“Depending on the location, shower facilities may be temporarily unavailable. We are asking any client who is unwell or who has been in contact not to come in,” he said.

“There will be no boxing or assisted stretching in group training sessions either, to adhere to social distancing regulations.”

Other precautions being taken by different gyms also include contactless entry, perspex partitions at reception, and asking clients to bring their own yoga mats.

How many people are allowed in the gym?

Gyms open in NSW on June 13, when there will be 10 people allowed in a class, and a maximum of 100 in one venue.

Indoor swimming pools and saunas will also be able to reopen, with social distancing in place. Gyms have been open in the ACT since the end of May. Queensland announced on June 4 it was also reopening.

They are allowed 20 people in a gym, but large gyms are able to use partitions to allow more people to use a “room” at once.

Diverse equipment and machines at the gym room
There will likely be a limit on how long people can work out. Source: Getty

People are only allowed to train for one hour at a time in a venue. In WA, gyms are open and allow 20 people, plus trainers and staff.

Classes are also allowed as long as there is no shared equipment, and there is four square metres of room per person.

Gyms are expected to open in South Australia on June 8, in Tasmania on June 15, and in Victoria on June 22, all with 20 people allowed in a venue.

Do I have to book?

Yes, you need to book for classes, although larger gyms won’t all require a booking if you just want to turn up and do a workout.

If you don’t book, many venues will ask you to leave your name and contact details when you enter – as many restaurants are doing – in case authorities need to contact trace in the event of a COVID-19 outbreak.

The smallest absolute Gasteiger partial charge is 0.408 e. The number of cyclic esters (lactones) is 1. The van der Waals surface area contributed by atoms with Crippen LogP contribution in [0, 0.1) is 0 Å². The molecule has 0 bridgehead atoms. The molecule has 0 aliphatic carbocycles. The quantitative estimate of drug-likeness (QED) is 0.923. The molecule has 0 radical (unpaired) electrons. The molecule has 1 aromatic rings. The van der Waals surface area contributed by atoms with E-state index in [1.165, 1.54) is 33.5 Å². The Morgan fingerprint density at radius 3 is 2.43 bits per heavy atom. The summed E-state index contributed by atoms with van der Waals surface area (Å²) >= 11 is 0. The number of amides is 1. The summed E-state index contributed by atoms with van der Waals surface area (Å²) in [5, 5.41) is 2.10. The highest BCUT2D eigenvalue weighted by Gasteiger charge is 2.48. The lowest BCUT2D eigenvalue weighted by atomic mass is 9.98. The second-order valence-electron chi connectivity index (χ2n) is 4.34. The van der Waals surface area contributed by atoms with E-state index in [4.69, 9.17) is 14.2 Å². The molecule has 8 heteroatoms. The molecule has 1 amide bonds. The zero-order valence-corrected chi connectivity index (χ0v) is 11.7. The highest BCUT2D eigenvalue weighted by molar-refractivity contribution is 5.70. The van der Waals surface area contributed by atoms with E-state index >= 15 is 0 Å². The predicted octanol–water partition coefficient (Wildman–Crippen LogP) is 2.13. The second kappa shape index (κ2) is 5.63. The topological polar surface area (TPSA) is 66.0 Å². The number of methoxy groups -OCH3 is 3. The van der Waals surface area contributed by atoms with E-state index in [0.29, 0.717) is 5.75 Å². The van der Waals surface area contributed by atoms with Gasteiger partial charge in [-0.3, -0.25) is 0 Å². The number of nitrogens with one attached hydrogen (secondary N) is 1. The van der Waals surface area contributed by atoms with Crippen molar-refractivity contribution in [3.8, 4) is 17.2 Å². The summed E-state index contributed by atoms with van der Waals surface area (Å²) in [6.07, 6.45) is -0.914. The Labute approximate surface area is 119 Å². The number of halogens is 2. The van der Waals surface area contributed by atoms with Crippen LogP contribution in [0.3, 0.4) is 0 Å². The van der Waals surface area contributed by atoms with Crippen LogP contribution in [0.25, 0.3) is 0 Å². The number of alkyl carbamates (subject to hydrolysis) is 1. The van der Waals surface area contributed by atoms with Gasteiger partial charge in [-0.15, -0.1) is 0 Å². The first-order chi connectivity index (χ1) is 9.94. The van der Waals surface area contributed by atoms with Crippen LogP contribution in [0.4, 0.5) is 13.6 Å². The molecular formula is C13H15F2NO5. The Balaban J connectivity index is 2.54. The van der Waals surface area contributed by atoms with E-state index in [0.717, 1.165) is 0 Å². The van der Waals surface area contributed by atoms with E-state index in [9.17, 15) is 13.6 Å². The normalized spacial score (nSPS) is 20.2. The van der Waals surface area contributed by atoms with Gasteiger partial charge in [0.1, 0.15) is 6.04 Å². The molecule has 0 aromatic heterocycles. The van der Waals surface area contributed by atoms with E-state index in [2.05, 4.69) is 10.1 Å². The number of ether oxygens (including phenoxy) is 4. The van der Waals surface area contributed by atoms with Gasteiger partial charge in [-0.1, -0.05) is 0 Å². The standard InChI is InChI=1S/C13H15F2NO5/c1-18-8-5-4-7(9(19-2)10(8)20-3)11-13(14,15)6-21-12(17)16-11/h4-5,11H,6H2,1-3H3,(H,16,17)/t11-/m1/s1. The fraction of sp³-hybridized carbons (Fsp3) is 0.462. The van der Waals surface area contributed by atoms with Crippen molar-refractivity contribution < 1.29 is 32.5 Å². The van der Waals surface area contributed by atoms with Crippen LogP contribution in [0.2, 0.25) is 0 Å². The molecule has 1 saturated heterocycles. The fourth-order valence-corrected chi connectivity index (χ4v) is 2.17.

A young woman flexing muscles in fitness gym centre.
Gyms may choose to stay open longer with restrictions on how many people are allowed inside. Source: Getty

What times will gyms be open?

There are no restrictions on what time gyms open – it’s up to the individual venue.

While some gyms will maintain normal opening hours, others may end up opening for longer hours in order to accommodate as many clients as they can.

“We will schedule people in to ensure we have a safe amount of people in the studio at all times,” Mr Lewinski said.

Barbell, dumbbells lie on the floor against the background of the gym.
People are urged to take their own yoga mats while boxing will be cancelled. Source: Getty

Will gyms keep doing online training as well?

Fifty-two per cent of industry body Fitness Australia’s members started training clients online during lockdown – which has helped keep businesses afloat.

As restrictions ease, many gyms will continue to offer online training and classes, as well as opening their doors to clients.

“Training people online has meant we can offer flexible options for those who need it,” Mr Lewinski said.

“It will 100 per cent remain part of our business model for the foreseeable future.”

Cropped shot of an sportwoman tying her shoelaces in a gym.
Restrictions in NSW are set to be lifted on June 13. Source: Getty

Will gyms have childcare available?

Although there’s no official word on this not being allowed, most gyms and yoga studios are saying they won’t re-open on-site creches or childcare just yet.

Will gyms offer special rates?

A reluctance from some people to return to the gym paired with Australia’s first recession in 29 years means gyms are having to fight hard to get people back through the doors.

Many are offering special deals to get customers back to the gym.

Vision is offering free two week experience passes, F45 is offering reduced membership costs, and Fitstop gyms are offering reduced rates and free weeks.